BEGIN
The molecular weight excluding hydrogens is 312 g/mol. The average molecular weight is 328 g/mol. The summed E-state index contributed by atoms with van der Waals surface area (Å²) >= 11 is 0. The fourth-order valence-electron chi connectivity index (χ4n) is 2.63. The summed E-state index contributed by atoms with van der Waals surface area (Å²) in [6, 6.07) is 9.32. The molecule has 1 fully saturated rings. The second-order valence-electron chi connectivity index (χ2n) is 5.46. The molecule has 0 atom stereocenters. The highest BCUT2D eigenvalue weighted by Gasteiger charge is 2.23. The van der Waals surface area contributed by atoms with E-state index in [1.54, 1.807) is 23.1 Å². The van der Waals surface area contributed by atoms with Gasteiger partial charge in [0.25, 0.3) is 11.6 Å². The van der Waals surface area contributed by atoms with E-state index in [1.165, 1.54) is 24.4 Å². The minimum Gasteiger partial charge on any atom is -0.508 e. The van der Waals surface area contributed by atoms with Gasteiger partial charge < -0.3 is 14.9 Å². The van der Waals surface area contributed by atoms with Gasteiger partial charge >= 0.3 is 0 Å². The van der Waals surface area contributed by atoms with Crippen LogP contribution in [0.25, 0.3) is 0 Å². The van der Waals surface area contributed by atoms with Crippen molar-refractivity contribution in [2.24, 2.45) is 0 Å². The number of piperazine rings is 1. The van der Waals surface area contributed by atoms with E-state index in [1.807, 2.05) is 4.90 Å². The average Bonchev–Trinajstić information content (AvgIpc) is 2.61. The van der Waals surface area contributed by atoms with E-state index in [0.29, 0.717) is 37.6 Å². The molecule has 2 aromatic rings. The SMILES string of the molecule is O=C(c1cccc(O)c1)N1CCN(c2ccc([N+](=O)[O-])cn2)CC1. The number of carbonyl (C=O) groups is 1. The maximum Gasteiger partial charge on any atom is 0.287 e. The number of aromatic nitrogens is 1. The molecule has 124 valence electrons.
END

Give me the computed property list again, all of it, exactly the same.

The molecular weight excluding hydrogens is 312 g/mol. The average molecular weight is 328 g/mol. The summed E-state index contributed by atoms with van der Waals surface area (Å²) >= 11 is 0. The fourth-order valence-electron chi connectivity index (χ4n) is 2.63. The summed E-state index contributed by atoms with van der Waals surface area (Å²) in [6, 6.07) is 9.32. The molecule has 1 fully saturated rings. The second-order valence-electron chi connectivity index (χ2n) is 5.46. The molecule has 0 atom stereocenters. The highest BCUT2D eigenvalue weighted by Gasteiger charge is 2.23. The van der Waals surface area contributed by atoms with E-state index in [1.54, 1.807) is 23.1 Å². The van der Waals surface area contributed by atoms with Gasteiger partial charge in [0.25, 0.3) is 11.6 Å². The van der Waals surface area contributed by atoms with E-state index in [1.165, 1.54) is 24.4 Å². The minimum Gasteiger partial charge on any atom is -0.508 e. The van der Waals surface area contributed by atoms with Gasteiger partial charge < -0.3 is 14.9 Å². The van der Waals surface area contributed by atoms with Gasteiger partial charge >= 0.3 is 0 Å². The van der Waals surface area contributed by atoms with Crippen LogP contribution in [0.25, 0.3) is 0 Å². The van der Waals surface area contributed by atoms with Crippen molar-refractivity contribution in [2.24, 2.45) is 0 Å². The number of piperazine rings is 1. The van der Waals surface area contributed by atoms with E-state index in [1.807, 2.05) is 4.90 Å². The average Bonchev–Trinajstić information content (AvgIpc) is 2.61. The van der Waals surface area contributed by atoms with E-state index in [0.29, 0.717) is 37.6 Å². The molecule has 2 aromatic rings. The SMILES string of the molecule is O=C(c1cccc(O)c1)N1CCN(c2ccc([N+](=O)[O-])cn2)CC1. The number of carbonyl (C=O) groups is 1. The maximum Gasteiger partial charge on any atom is 0.287 e. The number of aromatic nitrogens is 1. The molecule has 124 valence electrons.